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The Lion, the Wolf, and the Fox

(Recueil 2, Livre 8, Fable 3)



A lion, old, and impotent with gout,

Would have some cure for age found out.

Impossibilities, on all occasions,

With kings, are rank abominations.

This king, from every species,

For each abounds in every sort,

Called to his aid the leeches.

They came in throngs to court,

From doctors of the highest fee

To nostrum-quacks without degree,

Advised, prescribed, talked learnedly;

But with the rest

Came not Sir Cunning Fox, M.D.

Sir Wolf the royal couch attended,

And his suspicions there expressed.

Forthwith his majesty, offended,

Resolved Sir Cunning Fox should come,

And sent to smoke him from his home.

He came, was duly ushered in,

And, knowing where Sir Wolf had been,

Said, "Sire, your royal ear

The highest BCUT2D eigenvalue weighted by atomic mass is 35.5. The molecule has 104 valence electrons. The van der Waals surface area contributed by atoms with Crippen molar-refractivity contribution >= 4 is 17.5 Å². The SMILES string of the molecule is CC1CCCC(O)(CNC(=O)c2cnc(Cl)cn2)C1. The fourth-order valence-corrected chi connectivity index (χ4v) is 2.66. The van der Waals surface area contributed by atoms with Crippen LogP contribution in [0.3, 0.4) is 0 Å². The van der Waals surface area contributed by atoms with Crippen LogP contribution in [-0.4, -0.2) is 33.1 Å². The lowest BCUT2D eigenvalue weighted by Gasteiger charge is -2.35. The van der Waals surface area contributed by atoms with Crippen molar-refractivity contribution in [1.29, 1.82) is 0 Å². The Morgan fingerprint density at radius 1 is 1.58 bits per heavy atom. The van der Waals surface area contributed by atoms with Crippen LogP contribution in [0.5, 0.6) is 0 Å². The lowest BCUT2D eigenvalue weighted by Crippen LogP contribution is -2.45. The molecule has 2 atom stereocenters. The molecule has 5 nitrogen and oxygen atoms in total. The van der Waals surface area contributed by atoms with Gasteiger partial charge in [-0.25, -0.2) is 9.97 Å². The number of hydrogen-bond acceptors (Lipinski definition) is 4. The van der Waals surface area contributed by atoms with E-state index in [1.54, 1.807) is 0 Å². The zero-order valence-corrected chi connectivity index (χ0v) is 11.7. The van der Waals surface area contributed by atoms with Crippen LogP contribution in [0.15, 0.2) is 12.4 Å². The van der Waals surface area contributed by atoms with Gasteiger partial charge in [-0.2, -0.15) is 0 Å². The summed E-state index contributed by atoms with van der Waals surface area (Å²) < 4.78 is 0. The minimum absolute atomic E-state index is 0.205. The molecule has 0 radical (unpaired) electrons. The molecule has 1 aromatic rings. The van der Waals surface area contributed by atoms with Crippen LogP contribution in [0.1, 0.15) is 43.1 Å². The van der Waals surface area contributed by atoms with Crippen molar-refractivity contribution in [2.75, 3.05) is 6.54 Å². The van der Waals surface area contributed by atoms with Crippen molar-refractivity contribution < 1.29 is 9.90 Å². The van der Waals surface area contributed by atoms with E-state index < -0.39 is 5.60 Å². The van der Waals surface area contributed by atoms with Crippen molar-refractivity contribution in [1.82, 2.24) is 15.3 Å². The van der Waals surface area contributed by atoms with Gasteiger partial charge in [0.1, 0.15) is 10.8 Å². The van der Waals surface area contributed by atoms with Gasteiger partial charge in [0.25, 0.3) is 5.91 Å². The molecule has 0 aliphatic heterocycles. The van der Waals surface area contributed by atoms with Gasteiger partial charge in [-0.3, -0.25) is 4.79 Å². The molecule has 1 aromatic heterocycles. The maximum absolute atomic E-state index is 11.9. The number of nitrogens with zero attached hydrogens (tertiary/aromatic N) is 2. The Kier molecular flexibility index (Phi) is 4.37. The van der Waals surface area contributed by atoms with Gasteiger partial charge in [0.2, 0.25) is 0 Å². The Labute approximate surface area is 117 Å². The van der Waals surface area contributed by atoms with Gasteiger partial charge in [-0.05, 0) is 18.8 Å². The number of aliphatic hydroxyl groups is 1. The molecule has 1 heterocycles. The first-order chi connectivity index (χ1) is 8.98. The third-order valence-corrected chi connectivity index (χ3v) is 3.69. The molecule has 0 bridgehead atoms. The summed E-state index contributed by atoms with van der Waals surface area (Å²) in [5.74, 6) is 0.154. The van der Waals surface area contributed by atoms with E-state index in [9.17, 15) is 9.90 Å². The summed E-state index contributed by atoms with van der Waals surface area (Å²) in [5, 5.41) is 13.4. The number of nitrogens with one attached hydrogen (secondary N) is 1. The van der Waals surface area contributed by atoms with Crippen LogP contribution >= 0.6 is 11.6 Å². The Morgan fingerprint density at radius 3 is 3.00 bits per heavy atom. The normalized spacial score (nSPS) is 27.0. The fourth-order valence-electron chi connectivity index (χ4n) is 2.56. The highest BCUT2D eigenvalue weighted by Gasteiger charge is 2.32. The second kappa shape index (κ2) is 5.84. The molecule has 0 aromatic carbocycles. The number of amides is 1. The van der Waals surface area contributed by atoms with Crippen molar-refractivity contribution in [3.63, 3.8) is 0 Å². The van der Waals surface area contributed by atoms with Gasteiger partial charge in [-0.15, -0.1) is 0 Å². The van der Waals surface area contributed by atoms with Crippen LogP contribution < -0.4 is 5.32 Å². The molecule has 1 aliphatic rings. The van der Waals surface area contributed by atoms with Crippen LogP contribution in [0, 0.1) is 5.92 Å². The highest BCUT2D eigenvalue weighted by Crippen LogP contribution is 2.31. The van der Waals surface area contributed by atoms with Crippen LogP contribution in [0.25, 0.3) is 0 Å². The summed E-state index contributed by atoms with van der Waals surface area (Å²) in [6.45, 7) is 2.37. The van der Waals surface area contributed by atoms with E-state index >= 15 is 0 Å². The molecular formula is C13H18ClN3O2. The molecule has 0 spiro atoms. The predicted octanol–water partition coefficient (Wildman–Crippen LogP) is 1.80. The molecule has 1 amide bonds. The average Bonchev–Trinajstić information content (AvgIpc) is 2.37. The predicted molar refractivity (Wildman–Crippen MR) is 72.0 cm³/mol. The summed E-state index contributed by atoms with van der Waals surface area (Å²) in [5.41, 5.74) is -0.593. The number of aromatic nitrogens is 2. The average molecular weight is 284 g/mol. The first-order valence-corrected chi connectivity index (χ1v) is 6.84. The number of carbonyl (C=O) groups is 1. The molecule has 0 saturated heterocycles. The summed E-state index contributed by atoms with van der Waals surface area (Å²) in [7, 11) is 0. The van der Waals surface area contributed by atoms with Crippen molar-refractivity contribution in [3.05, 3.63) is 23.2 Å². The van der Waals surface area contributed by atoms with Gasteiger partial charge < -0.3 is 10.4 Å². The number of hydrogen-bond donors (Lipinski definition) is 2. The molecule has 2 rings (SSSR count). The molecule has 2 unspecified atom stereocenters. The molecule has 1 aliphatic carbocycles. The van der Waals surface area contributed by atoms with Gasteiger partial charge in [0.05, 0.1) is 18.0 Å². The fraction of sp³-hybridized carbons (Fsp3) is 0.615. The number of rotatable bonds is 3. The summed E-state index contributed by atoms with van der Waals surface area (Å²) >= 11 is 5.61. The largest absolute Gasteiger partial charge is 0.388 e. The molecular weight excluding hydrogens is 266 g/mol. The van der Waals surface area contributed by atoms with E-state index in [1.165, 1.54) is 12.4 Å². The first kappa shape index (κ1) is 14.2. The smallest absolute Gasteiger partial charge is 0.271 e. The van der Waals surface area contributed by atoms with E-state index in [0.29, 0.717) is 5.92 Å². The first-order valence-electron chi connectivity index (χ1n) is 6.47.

Has been abused, I fear,

By rumours false and insincere;

To wit, that I have been self-exempt

From coming here, through sheer contempt.

But, sire, I have been on pilgrimage,

By vow expressly made,

Your royal health to aid,

And, on my way, met doctors sage,

In skill the wonder of the age,

Whom carefully I did consult

About that great debility

Termed in the books senility,

Of which you fear, with reason, the result.

You lack, they say, the vital heat,

By age extreme become effete.

Drawn from a living wolf, the hide

Should warm and smoking be applied.

The secret's good, beyond a doubt,

For nature's weak, and wearing out.

Sir Wolf, here, won't refuse to give

His hide to cure you, as I live."

The king was pleased with this advice.

Flayed, jointed, served up in a trice,

Sir Wolf first wrapped the monarch up,

Then furnished him whereon to sup.

Beware, you courtiers, lest you gain,

By slander's arts, less power than pain;

For in the world where you are living,

A pardon no one thinks of giving.

Jean de La Fontaine

Book 8, Fable 3



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